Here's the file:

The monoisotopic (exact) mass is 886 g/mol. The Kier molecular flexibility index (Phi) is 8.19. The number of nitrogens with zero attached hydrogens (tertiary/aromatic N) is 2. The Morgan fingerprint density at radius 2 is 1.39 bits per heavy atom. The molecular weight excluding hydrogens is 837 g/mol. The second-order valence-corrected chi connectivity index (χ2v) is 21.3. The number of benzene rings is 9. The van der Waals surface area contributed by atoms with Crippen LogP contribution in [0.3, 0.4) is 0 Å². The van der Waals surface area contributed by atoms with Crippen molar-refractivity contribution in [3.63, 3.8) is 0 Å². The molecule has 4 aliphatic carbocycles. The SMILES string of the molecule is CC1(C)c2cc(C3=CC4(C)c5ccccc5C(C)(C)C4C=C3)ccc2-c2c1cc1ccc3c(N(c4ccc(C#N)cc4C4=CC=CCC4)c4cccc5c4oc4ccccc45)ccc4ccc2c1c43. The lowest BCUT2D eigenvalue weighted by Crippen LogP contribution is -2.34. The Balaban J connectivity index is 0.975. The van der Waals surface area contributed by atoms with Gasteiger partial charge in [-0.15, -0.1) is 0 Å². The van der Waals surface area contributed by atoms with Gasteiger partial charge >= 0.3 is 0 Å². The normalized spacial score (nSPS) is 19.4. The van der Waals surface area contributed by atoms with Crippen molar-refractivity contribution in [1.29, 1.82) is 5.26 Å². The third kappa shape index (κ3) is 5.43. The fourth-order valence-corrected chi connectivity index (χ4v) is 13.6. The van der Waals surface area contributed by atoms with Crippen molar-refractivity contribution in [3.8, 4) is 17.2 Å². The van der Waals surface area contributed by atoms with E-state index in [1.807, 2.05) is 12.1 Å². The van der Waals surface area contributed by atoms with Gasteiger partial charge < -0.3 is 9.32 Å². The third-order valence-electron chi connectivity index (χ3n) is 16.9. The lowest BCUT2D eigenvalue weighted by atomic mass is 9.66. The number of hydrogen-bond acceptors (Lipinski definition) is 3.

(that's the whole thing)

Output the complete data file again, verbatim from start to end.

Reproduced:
The monoisotopic (exact) mass is 886 g/mol. The Kier molecular flexibility index (Phi) is 8.19. The number of nitrogens with zero attached hydrogens (tertiary/aromatic N) is 2. The Morgan fingerprint density at radius 2 is 1.39 bits per heavy atom. The molecular weight excluding hydrogens is 837 g/mol. The second-order valence-corrected chi connectivity index (χ2v) is 21.3. The number of benzene rings is 9. The van der Waals surface area contributed by atoms with Crippen LogP contribution in [0.3, 0.4) is 0 Å². The van der Waals surface area contributed by atoms with Crippen molar-refractivity contribution in [3.63, 3.8) is 0 Å². The molecule has 4 aliphatic carbocycles. The SMILES string of the molecule is CC1(C)c2cc(C3=CC4(C)c5ccccc5C(C)(C)C4C=C3)ccc2-c2c1cc1ccc3c(N(c4ccc(C#N)cc4C4=CC=CCC4)c4cccc5c4oc4ccccc45)ccc4ccc2c1c43. The lowest BCUT2D eigenvalue weighted by Crippen LogP contribution is -2.34. The Balaban J connectivity index is 0.975. The van der Waals surface area contributed by atoms with Gasteiger partial charge in [-0.15, -0.1) is 0 Å². The van der Waals surface area contributed by atoms with Gasteiger partial charge >= 0.3 is 0 Å². The normalized spacial score (nSPS) is 19.4. The van der Waals surface area contributed by atoms with Crippen molar-refractivity contribution in [1.29, 1.82) is 5.26 Å². The third kappa shape index (κ3) is 5.43. The fourth-order valence-corrected chi connectivity index (χ4v) is 13.6. The van der Waals surface area contributed by atoms with Crippen molar-refractivity contribution in [3.8, 4) is 17.2 Å². The van der Waals surface area contributed by atoms with E-state index in [1.807, 2.05) is 12.1 Å². The van der Waals surface area contributed by atoms with Gasteiger partial charge < -0.3 is 9.32 Å². The third-order valence-electron chi connectivity index (χ3n) is 16.9. The lowest BCUT2D eigenvalue weighted by atomic mass is 9.66. The number of hydrogen-bond acceptors (Lipinski definition) is 3.